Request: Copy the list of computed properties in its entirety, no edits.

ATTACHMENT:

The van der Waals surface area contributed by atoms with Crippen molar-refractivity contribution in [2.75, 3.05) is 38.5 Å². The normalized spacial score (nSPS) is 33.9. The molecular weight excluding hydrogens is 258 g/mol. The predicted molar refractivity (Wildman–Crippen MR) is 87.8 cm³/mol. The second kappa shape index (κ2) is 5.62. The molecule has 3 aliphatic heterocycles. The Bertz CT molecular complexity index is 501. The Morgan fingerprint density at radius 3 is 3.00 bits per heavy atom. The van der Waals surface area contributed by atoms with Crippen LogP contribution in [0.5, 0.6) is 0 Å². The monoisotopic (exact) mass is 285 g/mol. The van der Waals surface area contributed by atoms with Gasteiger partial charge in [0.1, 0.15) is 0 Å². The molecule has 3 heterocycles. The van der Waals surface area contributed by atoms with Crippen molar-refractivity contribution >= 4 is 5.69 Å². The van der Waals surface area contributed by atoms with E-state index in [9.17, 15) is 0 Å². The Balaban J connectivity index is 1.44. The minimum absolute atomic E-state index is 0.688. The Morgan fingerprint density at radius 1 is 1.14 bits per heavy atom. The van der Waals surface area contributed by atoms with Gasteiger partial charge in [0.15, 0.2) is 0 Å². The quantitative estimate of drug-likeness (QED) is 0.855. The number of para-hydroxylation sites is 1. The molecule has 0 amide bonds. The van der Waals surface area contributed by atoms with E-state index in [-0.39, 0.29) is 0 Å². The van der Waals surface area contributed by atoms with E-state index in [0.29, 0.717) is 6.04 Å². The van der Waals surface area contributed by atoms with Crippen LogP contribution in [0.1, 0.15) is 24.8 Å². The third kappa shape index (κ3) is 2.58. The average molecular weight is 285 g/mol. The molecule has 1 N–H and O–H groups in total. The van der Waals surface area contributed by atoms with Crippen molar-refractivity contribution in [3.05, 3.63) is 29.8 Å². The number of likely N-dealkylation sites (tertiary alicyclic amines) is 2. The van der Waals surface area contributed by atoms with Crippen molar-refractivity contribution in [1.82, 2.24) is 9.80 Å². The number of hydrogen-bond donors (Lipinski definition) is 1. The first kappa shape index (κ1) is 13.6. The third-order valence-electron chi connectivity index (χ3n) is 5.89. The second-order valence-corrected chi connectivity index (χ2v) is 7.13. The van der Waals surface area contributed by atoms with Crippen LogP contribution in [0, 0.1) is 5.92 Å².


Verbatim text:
The van der Waals surface area contributed by atoms with Crippen molar-refractivity contribution in [2.75, 3.05) is 38.5 Å². The normalized spacial score (nSPS) is 33.9. The molecular weight excluding hydrogens is 258 g/mol. The predicted molar refractivity (Wildman–Crippen MR) is 87.8 cm³/mol. The second kappa shape index (κ2) is 5.62. The molecule has 3 aliphatic heterocycles. The Bertz CT molecular complexity index is 501. The Morgan fingerprint density at radius 3 is 3.00 bits per heavy atom. The van der Waals surface area contributed by atoms with Crippen LogP contribution in [0.5, 0.6) is 0 Å². The monoisotopic (exact) mass is 285 g/mol. The van der Waals surface area contributed by atoms with Gasteiger partial charge in [0.1, 0.15) is 0 Å². The molecule has 3 heterocycles. The van der Waals surface area contributed by atoms with Crippen molar-refractivity contribution >= 4 is 5.69 Å². The van der Waals surface area contributed by atoms with E-state index in [9.17, 15) is 0 Å². The Balaban J connectivity index is 1.44. The minimum absolute atomic E-state index is 0.688. The Morgan fingerprint density at radius 1 is 1.14 bits per heavy atom. The van der Waals surface area contributed by atoms with Gasteiger partial charge in [0.15, 0.2) is 0 Å². The quantitative estimate of drug-likeness (QED) is 0.855. The number of para-hydroxylation sites is 1. The molecule has 0 amide bonds. The van der Waals surface area contributed by atoms with E-state index in [-0.39, 0.29) is 0 Å². The van der Waals surface area contributed by atoms with E-state index in [0.29, 0.717) is 6.04 Å². The van der Waals surface area contributed by atoms with Crippen LogP contribution in [0.1, 0.15) is 24.8 Å². The third kappa shape index (κ3) is 2.58. The average molecular weight is 285 g/mol. The molecule has 1 N–H and O–H groups in total. The van der Waals surface area contributed by atoms with Crippen molar-refractivity contribution in [3.05, 3.63) is 29.8 Å². The number of likely N-dealkylation sites (tertiary alicyclic amines) is 2. The van der Waals surface area contributed by atoms with Crippen molar-refractivity contribution in [1.82, 2.24) is 9.80 Å². The number of hydrogen-bond donors (Lipinski definition) is 1. The first kappa shape index (κ1) is 13.6. The third-order valence-electron chi connectivity index (χ3n) is 5.89. The second-order valence-corrected chi connectivity index (χ2v) is 7.13. The van der Waals surface area contributed by atoms with Crippen LogP contribution in [0, 0.1) is 5.92 Å².